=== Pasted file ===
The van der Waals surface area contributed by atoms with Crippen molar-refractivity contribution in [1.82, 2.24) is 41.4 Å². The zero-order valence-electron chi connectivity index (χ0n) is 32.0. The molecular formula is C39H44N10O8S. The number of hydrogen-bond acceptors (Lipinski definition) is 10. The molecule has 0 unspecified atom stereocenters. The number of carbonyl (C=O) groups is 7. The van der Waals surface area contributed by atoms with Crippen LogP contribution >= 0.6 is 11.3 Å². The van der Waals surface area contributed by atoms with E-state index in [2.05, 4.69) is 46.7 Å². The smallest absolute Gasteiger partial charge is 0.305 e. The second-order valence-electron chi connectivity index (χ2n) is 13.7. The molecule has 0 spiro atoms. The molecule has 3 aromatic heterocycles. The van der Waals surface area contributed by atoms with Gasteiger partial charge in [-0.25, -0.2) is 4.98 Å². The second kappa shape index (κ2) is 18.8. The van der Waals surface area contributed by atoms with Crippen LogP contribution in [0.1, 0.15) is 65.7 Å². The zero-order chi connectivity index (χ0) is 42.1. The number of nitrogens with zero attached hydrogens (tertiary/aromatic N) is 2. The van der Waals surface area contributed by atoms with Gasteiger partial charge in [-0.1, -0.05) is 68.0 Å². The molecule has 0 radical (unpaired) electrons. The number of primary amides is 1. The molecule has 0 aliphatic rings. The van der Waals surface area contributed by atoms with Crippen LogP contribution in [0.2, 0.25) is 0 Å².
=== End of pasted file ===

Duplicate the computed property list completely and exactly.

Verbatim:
The van der Waals surface area contributed by atoms with Crippen molar-refractivity contribution in [1.82, 2.24) is 41.4 Å². The zero-order valence-electron chi connectivity index (χ0n) is 32.0. The molecular formula is C39H44N10O8S. The number of hydrogen-bond acceptors (Lipinski definition) is 10. The molecule has 0 unspecified atom stereocenters. The number of carbonyl (C=O) groups is 7. The van der Waals surface area contributed by atoms with Crippen LogP contribution >= 0.6 is 11.3 Å². The van der Waals surface area contributed by atoms with E-state index in [2.05, 4.69) is 46.7 Å². The smallest absolute Gasteiger partial charge is 0.305 e. The second-order valence-electron chi connectivity index (χ2n) is 13.7. The molecule has 0 spiro atoms. The molecule has 3 aromatic heterocycles. The van der Waals surface area contributed by atoms with Gasteiger partial charge in [-0.25, -0.2) is 4.98 Å². The second kappa shape index (κ2) is 18.8. The van der Waals surface area contributed by atoms with Crippen LogP contribution in [0.1, 0.15) is 65.7 Å². The zero-order chi connectivity index (χ0) is 42.1. The number of nitrogens with zero attached hydrogens (tertiary/aromatic N) is 2. The van der Waals surface area contributed by atoms with Gasteiger partial charge in [-0.1, -0.05) is 68.0 Å². The molecule has 0 radical (unpaired) electrons. The number of primary amides is 1. The molecule has 0 aliphatic rings. The van der Waals surface area contributed by atoms with Crippen LogP contribution in [0.2, 0.25) is 0 Å².